A war the Israelis can all support

Patrick Cockburn explains why Shimon Peres unleashed the Grapes of Wrath campaign on Lebanon
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The Independent Online
It is Israel's most popular war since 1967. When Israel invaded Lebanon in 1982, thousands of people signed a petition against the attack within 24 hours of it starting. This time there is very little dissent. The vast majority of Israelis believe that Operation Grapes of Wrath, now at the end of its first week, is the correct way to deal with Hizbollah, the Lebanese guerrilla movement.

The main difference between the war in 1982 and today is that the present operation is seen by Israelis as defensive. Hizbollah was firing Katyusha rockets across the border. Night after night Israeli television showed pictures of the small craters made by the rockets and Israeli families in northern Galilee living in deep shelters.

If anything the Israelis believe that Shimon Peres, the prime minister, waited too long. A few days before the bombardment of southern Lebanon started he was advised by his security men not to visit Kiryat Shmona, the town which is the favourite target of Hizbollah. By contrast, Bibi Netanyahu, the leader of the right-wing Likud party and his rival for the prime minister's office in the election on 29 May, was cheered as he walked through its streets.

It is also a war on the cheap. There has been no ground offensive by Israeli forces. Peres promised that there will be none, saying that in 1985 he was the man who got Israel out of Lebanon. This may turn out to be the weak point of the entire operation, but at the moment Israeli parents are not worried that their children are going to be sent to fight in Lebanon. There has not been a single Israeli military casualty in the last week, compared with the 650 soldiers who died in 1982-4.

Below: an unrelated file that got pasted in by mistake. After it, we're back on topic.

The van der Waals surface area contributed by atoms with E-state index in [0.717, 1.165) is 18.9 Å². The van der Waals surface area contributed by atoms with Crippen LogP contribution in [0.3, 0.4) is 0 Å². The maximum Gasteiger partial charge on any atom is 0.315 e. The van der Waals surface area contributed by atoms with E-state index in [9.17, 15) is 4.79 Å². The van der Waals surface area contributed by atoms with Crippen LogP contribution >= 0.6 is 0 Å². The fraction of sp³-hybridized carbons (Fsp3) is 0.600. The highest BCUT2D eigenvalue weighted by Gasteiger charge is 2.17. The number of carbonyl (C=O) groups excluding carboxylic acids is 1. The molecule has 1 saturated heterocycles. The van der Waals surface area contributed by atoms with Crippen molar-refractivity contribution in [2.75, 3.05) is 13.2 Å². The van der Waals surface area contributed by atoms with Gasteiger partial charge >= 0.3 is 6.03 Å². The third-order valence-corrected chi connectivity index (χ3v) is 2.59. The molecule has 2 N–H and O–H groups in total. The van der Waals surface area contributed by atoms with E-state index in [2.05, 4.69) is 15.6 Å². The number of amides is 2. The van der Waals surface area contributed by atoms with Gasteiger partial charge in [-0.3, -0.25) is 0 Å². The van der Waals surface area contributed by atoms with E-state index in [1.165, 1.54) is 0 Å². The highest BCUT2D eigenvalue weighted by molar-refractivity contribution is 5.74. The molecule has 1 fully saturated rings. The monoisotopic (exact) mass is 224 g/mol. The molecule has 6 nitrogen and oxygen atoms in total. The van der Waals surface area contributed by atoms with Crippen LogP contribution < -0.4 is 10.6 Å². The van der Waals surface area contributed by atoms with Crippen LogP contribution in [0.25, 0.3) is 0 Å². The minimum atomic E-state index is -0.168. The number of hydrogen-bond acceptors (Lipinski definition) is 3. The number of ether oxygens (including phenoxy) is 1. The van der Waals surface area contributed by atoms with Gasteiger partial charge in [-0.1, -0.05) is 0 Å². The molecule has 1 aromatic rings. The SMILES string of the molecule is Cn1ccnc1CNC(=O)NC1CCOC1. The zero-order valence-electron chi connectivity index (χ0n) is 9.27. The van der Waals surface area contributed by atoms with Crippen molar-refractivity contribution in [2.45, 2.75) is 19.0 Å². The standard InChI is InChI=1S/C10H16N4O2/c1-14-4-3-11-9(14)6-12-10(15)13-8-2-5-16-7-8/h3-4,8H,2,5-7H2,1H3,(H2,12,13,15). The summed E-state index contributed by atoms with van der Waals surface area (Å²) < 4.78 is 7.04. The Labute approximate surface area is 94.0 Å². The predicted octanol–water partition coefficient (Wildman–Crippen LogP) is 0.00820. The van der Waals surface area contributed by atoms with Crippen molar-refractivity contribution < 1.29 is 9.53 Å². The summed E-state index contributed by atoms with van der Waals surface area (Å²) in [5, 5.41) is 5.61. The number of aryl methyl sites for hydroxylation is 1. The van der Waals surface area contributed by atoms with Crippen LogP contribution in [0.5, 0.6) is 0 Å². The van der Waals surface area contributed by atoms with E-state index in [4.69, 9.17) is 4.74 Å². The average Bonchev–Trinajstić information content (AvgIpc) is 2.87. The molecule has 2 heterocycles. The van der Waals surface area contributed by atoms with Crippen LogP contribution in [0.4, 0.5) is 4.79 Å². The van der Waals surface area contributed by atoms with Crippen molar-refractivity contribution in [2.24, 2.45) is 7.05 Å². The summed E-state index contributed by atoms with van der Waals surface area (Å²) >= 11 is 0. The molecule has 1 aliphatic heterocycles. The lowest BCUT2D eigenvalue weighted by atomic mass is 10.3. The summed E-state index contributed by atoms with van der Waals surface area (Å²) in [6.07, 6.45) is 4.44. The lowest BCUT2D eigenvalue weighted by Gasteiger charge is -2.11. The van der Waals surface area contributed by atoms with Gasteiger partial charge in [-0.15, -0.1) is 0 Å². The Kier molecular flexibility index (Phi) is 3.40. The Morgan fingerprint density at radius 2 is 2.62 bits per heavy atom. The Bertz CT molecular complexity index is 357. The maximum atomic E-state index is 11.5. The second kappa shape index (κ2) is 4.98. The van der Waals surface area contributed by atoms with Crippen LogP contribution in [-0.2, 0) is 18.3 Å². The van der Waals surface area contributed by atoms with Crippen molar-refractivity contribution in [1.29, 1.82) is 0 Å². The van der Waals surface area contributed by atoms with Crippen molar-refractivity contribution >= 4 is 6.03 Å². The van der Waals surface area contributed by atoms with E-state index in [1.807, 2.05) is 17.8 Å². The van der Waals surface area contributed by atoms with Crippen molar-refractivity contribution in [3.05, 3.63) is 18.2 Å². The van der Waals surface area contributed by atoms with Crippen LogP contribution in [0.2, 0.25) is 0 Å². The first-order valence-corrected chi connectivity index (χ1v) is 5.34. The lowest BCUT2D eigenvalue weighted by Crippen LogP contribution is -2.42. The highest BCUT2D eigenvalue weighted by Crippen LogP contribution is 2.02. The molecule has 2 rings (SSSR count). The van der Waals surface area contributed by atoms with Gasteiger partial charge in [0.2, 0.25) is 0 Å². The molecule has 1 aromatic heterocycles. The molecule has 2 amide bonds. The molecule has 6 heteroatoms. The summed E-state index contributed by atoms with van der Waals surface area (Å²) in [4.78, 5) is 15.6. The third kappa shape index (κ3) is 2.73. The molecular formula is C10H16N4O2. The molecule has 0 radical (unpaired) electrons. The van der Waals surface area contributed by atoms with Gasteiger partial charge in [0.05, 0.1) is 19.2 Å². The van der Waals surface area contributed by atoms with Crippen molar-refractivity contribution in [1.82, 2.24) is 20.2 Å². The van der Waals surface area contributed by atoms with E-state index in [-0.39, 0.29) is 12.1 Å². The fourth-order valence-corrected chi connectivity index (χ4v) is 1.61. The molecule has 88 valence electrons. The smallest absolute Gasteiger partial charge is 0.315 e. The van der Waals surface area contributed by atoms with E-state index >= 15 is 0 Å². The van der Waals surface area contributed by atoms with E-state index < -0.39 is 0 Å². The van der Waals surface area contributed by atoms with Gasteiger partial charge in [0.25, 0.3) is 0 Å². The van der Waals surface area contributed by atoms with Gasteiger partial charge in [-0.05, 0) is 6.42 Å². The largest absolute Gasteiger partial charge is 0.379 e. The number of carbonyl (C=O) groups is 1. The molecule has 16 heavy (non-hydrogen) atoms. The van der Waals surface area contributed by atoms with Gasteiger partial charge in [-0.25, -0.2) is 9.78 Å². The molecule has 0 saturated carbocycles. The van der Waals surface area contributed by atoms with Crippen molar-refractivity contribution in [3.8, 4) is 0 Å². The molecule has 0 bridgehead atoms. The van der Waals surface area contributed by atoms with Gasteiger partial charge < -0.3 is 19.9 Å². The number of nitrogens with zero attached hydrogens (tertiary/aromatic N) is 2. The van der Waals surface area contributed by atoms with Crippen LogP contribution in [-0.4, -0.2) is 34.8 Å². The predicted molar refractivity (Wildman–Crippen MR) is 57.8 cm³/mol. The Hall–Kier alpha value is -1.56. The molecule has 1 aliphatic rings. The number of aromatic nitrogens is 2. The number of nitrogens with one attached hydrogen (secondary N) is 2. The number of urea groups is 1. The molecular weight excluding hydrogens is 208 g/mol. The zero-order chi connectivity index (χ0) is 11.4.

Peres is also in a strong position because he is facing a general election in six weeks' time. If there was any dissent about Grapes of Wrath, it would come from the left, but this element is either contained in his governing coalition or is frightened of a Likud election victory. The Israeli left is, in any case, never very radical. One political commentator asks: "With a left like this, who needs a right?"

But after suicide bombs killed 63 people in February and March, Peres appeared to be sliding towards defeat. Even members of the Labour party who are not overjoyed by what is happening in Lebanon can see its political advantages. Likud has lost its best card, which was to attack Peres as soft on security.

There is a further connection between the bombardment of the south of Lebanon and the suicide bombing campaign. "Israelis were more profoundly shocked by the four suicide bombs than they ever were before," says one prominent peace activist. Hizbollah is a very different organisation from Hamas and Islamic Jihad. Its support is from the Lebanese Shiah community, while the Palestinian organisations that exploded the suicide bombs are Sunni Muslim. But for Israelis, they are all Islamic fundamentalists using the same lethal tactics. Attacking Lebanon helps to exorcise the hatred and fear that followed the suicide bombing attacks.